Category: Unaccompanied minor
“Video of asylum seekers being loaded on to flights to Malaysia will be posted on facebook and Youtube as a scare tactic to frighten off other refugees from coming to Australia illegally on boats”, according to Sky News Australia.
“Every step of the 54 latest arrivals, picked up off the coast of Western Australia on Sunday, will be filmed and then immediately posted online”.
The Australian government’s crude attempt to terrorise would be asylum seekers from making the hazardous see crossing from Indonesia to Christmas Island is but a further example of the Gillard government’s increasingly inhumane approach to the treatment of undocumented migrants.
The Age newspaper reported that as many as 19 unaccompanied minors are due to be processed for deportation to Malaysia – one third of a contingent of 55 that had arrived by boat on Christmas Island since the ‘get tough’ policy had been announced.
To ensure that no passengers can escape their forcible removal to Malaysia, local riot police had been sent to the recently reopened Phosphate Hill detention centre in Western Australia along with a contingent of Royal Malaysian Police.
‘The United Nations’ children’s agency said it was extremely concerned unaccompanied minors may be deported from Christmas Island and called on Mr Bowen not to send them to Malaysia for processing’.
The Australian Greens immigration spokeswoman Sarah Hanson-Young said the children should not be used as a deterrent for people smugglers. ”None of the 19 should be sent to a country where there are not guarantees that they will be protected from harm,” she said, saying the policy left a ”sick feeling in the stomach”.
(This article originally appeared in openDemocracy on 11 May 2011)
A year ago, the coalition pledged to halt all child detention by this very day. Yet the recent news that six children were held in three separate detention facilities by the UK Border Agency in March comes as no surprise to campaigners who have warned that the UKBA is deliberately flouting Nick Clegg’s pledge to end the ‘moral outrage’ of child detention.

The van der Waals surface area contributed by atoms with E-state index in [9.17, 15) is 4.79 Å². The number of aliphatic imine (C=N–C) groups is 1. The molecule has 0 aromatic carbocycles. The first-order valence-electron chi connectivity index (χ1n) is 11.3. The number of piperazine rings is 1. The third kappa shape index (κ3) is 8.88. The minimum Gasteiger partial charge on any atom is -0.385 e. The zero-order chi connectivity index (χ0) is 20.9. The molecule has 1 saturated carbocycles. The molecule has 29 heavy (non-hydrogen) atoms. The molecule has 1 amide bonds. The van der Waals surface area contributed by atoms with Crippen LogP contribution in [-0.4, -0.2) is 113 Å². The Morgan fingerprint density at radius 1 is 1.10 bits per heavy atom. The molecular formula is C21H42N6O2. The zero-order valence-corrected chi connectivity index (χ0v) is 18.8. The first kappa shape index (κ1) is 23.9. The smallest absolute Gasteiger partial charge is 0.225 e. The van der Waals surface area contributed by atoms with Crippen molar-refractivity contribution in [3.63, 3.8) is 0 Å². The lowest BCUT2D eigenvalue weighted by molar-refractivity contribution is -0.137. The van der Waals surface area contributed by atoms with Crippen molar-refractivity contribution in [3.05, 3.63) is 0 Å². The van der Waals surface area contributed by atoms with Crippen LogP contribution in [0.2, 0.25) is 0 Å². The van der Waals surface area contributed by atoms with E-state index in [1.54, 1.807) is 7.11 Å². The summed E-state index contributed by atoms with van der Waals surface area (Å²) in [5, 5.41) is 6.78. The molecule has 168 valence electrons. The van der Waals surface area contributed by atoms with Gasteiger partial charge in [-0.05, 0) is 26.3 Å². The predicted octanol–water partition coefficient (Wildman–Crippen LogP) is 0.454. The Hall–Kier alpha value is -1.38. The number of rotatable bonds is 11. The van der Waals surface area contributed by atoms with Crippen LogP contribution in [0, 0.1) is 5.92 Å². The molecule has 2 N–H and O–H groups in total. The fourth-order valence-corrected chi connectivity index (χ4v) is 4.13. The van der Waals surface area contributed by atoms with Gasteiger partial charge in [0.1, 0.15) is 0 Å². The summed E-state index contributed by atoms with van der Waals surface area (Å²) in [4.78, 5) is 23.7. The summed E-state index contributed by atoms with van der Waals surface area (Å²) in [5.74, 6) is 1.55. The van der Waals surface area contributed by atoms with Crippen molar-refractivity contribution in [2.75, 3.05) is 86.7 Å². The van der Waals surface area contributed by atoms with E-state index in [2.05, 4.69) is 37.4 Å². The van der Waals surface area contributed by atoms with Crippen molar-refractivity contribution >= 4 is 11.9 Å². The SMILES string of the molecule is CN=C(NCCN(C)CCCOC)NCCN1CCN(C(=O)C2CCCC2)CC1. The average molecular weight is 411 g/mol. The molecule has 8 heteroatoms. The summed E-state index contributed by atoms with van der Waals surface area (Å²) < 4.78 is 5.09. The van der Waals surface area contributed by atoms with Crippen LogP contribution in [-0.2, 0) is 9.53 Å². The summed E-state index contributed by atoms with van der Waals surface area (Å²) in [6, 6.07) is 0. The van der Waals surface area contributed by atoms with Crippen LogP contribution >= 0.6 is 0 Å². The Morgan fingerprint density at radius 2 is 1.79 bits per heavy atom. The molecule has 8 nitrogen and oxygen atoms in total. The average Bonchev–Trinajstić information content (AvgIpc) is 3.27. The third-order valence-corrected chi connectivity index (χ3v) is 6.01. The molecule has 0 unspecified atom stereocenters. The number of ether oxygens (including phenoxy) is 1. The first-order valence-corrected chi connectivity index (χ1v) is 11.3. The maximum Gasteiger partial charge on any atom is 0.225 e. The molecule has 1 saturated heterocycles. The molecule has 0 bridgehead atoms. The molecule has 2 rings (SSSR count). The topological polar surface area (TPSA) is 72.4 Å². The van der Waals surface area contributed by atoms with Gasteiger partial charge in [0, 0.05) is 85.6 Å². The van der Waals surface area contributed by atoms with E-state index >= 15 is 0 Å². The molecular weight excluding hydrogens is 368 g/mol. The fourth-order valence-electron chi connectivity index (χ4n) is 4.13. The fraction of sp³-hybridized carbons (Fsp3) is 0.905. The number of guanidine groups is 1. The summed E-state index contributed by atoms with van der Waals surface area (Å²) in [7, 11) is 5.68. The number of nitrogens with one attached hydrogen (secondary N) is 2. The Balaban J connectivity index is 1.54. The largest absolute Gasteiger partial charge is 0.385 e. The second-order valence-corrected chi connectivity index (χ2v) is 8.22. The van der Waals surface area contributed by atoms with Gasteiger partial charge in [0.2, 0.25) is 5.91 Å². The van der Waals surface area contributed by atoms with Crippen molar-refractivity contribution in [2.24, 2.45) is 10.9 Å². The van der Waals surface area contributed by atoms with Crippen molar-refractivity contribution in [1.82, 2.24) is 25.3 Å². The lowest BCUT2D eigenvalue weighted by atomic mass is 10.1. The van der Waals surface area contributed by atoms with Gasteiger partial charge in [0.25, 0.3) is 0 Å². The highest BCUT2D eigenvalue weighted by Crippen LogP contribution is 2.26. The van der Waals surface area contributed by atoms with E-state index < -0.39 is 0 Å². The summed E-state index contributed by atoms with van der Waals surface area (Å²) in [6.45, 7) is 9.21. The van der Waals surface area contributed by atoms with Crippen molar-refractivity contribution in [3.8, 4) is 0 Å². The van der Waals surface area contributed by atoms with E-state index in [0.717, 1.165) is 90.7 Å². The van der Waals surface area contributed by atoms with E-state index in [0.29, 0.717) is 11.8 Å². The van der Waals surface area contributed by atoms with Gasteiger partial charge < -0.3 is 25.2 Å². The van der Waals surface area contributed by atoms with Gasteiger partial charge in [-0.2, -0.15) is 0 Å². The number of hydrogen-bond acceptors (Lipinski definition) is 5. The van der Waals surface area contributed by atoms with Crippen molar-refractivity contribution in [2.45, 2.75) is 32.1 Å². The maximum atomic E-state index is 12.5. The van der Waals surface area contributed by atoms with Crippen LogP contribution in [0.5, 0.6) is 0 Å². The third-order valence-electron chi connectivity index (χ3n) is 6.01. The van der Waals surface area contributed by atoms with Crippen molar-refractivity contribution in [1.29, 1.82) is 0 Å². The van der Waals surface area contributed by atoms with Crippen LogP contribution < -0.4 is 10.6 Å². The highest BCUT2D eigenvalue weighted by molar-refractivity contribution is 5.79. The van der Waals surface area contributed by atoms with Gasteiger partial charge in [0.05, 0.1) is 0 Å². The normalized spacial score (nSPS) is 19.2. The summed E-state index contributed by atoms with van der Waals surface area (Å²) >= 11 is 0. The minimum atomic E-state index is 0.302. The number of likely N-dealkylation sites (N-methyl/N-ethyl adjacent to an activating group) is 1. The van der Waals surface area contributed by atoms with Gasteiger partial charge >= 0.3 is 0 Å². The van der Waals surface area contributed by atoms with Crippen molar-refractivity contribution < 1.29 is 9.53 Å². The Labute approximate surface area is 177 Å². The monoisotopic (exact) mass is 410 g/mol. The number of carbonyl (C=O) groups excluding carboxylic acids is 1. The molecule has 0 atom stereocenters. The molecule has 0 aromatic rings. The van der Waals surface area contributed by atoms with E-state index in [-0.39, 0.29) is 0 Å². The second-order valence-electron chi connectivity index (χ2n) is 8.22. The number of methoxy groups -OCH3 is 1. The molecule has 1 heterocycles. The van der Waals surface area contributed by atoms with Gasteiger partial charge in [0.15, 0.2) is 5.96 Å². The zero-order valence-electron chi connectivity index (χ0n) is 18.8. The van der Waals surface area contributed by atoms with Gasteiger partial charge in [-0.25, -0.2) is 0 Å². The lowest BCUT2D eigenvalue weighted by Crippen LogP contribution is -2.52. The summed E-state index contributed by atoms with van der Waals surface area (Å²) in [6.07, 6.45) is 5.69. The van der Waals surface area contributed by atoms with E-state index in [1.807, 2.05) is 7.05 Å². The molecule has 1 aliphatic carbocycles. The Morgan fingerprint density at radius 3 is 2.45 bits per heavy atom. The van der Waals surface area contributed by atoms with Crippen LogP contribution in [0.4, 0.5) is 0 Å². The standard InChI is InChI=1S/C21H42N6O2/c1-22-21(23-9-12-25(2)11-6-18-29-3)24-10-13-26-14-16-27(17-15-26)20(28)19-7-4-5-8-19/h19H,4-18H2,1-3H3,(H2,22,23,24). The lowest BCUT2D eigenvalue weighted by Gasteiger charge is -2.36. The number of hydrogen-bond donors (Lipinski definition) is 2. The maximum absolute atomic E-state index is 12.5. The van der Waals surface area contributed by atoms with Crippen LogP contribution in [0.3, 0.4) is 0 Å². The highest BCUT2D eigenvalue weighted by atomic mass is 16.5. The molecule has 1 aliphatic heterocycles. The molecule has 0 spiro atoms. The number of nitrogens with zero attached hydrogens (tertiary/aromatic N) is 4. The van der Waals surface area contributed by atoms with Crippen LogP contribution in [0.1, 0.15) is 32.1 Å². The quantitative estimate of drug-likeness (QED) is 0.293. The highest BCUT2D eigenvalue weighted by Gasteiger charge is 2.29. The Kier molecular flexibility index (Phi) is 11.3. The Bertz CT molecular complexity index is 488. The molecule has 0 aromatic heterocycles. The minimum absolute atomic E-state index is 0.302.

Home Office statistics reveal that four children — one aged under five — were held in Tinsley House, near Gatwick Airport in March 2011. An older teenager was held at Gatwick’s Brook House and a child aged between 12 and 16 was detained at Colnbrook, the Harmondsworth facility built to category B prison standard. In February a child aged between 12 and 16, believed to be unaccompanied, was held at the Campsfield House immigration removal centre for adult males near Oxford.
This month new ‘pre-departure accommodation’ is due to open in a former special needs school in the village of Pease Pottage near Gatwick. Tinsley House is being expensively refurbished as a high security detention facility to accommodate families deemed too “disruptive” for Pease Pottage – in other words, anyone who protests against alleged mistreatment or lack of due process, including those engaging in hunger strikes.
Central to the Border Agency’s planning application to Mid Sussex County Council was that the new facility at Pease Pottage will ‘have a homely feel’. ’Most importantly. . . the facility will be part-operated by a well known national children’s charity [Barnardo’s], who are already working with the UKBA in relation to its design and way it will function.’
The Council took on trust the UKBA’s claim that ‘the security for the site will not be greatly different to the existing school’. Homely design functions include a 2.3m perimeter fence, floodlighting, CCTV, internal and external room locks, and a new internal fenced ‘buffer [area]…to prevent the opportunity for people with access to the boundary fence from having contact with the occupants’.
Little mention was made in the public planning hearing that the firm responsible for security will be G4S—a company that may face corporate manslaughter charges as a consequence of the tragic death of Jimmy Mubenga while being restrained by four of its security guards on a flight to Angola.